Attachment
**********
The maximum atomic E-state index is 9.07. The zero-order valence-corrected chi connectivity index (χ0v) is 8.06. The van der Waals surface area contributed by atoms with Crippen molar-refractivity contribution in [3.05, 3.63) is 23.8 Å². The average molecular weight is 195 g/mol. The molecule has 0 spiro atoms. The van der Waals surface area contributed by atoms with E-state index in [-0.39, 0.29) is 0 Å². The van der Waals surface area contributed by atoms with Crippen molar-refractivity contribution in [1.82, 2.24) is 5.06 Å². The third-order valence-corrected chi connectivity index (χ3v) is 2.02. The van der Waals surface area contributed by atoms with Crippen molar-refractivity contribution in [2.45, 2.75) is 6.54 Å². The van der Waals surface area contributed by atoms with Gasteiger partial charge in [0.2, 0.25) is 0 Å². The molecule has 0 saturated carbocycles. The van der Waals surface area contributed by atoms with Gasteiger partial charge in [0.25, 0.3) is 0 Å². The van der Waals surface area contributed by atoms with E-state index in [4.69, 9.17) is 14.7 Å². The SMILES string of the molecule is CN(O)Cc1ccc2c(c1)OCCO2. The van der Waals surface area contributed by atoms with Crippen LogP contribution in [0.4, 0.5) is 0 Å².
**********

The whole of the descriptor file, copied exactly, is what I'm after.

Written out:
The maximum atomic E-state index is 9.07. The zero-order valence-corrected chi connectivity index (χ0v) is 8.06. The van der Waals surface area contributed by atoms with Crippen molar-refractivity contribution in [3.05, 3.63) is 23.8 Å². The average molecular weight is 195 g/mol. The molecule has 0 spiro atoms. The van der Waals surface area contributed by atoms with E-state index in [-0.39, 0.29) is 0 Å². The van der Waals surface area contributed by atoms with Crippen molar-refractivity contribution in [1.82, 2.24) is 5.06 Å². The third-order valence-corrected chi connectivity index (χ3v) is 2.02. The van der Waals surface area contributed by atoms with Crippen molar-refractivity contribution in [2.45, 2.75) is 6.54 Å². The van der Waals surface area contributed by atoms with Gasteiger partial charge in [0.2, 0.25) is 0 Å². The molecule has 0 saturated carbocycles. The van der Waals surface area contributed by atoms with Gasteiger partial charge in [0.25, 0.3) is 0 Å². The van der Waals surface area contributed by atoms with E-state index in [4.69, 9.17) is 14.7 Å². The SMILES string of the molecule is CN(O)Cc1ccc2c(c1)OCCO2. The van der Waals surface area contributed by atoms with Crippen LogP contribution in [0.4, 0.5) is 0 Å².